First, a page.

FORT WORTH, Texas - For more than three years, the nation's airlines have grappled with persistently high fuel costs. But they haven't seen prices quite like this before.
Jet fuel prices reached $2.54 a gallon Friday, the highest price on record. The price spike was driven by the surge in crude oil prices, which topped $90 per barrel for the first time last week. Some energy analysts are predicting that prices could soar even higher, perhaps topping $100 per barrel.
If they persist, executives and analysts said the high prices could seriously threaten the airline industry's fragile turnaround. The airlines have greatly improved their fuel efficiency in recent years and used fare increases and hedging contracts to blunt the impact. But the high costs are impossible to entirely mitigate for an industry that burned nearly 20 billion gallons of fuel last year.
"These prices are very upsetting and worrisome," said George Hamlin, a longtime industry analyst with ACA Associates. "The industry is very concerned right now."
Executives at Fort Worth-based American Airlines point out that every penny increase in the price of jet fuel costs the carrier about $30 million annually. During the third quarter, the airline spent more than $1.7 billion on fuel. It was one of the few times in the airline's history that the fuel bill was higher than the cost of labor, which is traditionally its largest expense.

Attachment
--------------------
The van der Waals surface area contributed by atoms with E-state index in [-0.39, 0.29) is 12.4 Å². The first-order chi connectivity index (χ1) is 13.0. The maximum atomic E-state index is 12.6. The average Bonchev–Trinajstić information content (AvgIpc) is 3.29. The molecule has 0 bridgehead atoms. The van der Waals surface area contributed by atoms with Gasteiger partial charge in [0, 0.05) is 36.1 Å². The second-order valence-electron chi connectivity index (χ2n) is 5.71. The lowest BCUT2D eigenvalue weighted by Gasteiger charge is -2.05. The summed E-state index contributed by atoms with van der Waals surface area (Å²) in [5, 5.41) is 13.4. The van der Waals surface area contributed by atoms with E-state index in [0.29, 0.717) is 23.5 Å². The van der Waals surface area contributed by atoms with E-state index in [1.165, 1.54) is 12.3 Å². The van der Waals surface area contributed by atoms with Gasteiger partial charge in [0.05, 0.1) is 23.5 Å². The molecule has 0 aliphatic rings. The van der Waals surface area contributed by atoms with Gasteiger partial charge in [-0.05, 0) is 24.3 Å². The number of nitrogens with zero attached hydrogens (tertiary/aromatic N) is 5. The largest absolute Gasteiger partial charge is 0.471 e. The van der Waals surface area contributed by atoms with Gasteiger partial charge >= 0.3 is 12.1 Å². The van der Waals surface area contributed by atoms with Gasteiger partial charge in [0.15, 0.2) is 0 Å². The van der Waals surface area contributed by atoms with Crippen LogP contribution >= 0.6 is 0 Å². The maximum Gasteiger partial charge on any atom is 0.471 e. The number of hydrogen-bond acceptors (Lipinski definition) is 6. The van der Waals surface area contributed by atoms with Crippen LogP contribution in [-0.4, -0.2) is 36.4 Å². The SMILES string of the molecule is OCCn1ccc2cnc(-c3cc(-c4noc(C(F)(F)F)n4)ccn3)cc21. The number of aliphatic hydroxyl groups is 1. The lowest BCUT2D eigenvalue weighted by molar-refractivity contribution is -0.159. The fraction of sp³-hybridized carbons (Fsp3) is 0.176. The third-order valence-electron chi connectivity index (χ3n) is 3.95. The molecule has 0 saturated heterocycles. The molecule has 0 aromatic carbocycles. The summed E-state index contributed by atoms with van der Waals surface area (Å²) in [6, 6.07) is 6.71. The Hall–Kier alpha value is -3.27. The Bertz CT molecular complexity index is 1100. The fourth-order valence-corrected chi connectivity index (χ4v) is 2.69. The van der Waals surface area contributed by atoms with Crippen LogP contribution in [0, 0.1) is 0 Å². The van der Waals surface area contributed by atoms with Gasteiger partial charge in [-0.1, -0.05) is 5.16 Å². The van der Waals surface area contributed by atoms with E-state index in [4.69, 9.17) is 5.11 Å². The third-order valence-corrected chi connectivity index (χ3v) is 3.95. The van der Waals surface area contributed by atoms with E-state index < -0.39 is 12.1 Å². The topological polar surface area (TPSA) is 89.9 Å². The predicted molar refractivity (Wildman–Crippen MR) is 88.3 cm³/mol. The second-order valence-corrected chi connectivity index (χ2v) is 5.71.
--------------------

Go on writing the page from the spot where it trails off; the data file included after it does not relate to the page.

American is forecasting that fuel prices during the fourth quarter will be about 20 percent more than a year ago.
"High fuel prices are a big concern for the fourth quarter," said Tom Horton, American's chief financial officer, in a conference call with analysts last week. "Oil has been just extraordinary for this industry."
The good news, Hamlin said, is that the problem isn't new. Fuel prices have been steadily rising for several years, and the industry weathered spikes in cost after the beginning of the Iraq war and Hurricane Katrina.
Carriers have adapted by entering into fuel hedging contracts, making their airplanes more fuel efficient, cutting back on flights and raising fares.
"The industry made money" during the third quarter "at $80 per barrel," he said. "So they've learned a lot over the last few years."
American has 40 percent of its fuel purchases for the fourth quarter capped at $69 per barrel of crude oil prices. Southwest Airlines, based in Dallas, has 90 percent of its fuel locked at $51 per barrel for the quarter. Southwest long has been the industry leader in fuel hedges, which is one reason it has remained profitable since Sept. 11, 2001, while its rivals lost billions.
Higher fares also have been a major part of the strategy to overcome fuel costs this year. Recently Continental Airlines raised prices by $10 each way, and Delta Air Lines and United Airlines followed suit.
But fuel efficiency and higher fares can only go so far if prices continue to rise, Hamlin said. Eventually, higher prices will discourage leisure travelers from flying. And high energy prices could hurt the overall economy, which would likely mean a decrease in business travel.
"The impact on the general economy is what's so worrisome," he said.
Shares of AMR Corp., American's parent company, closed at $23.50, up six cents, in trading Friday.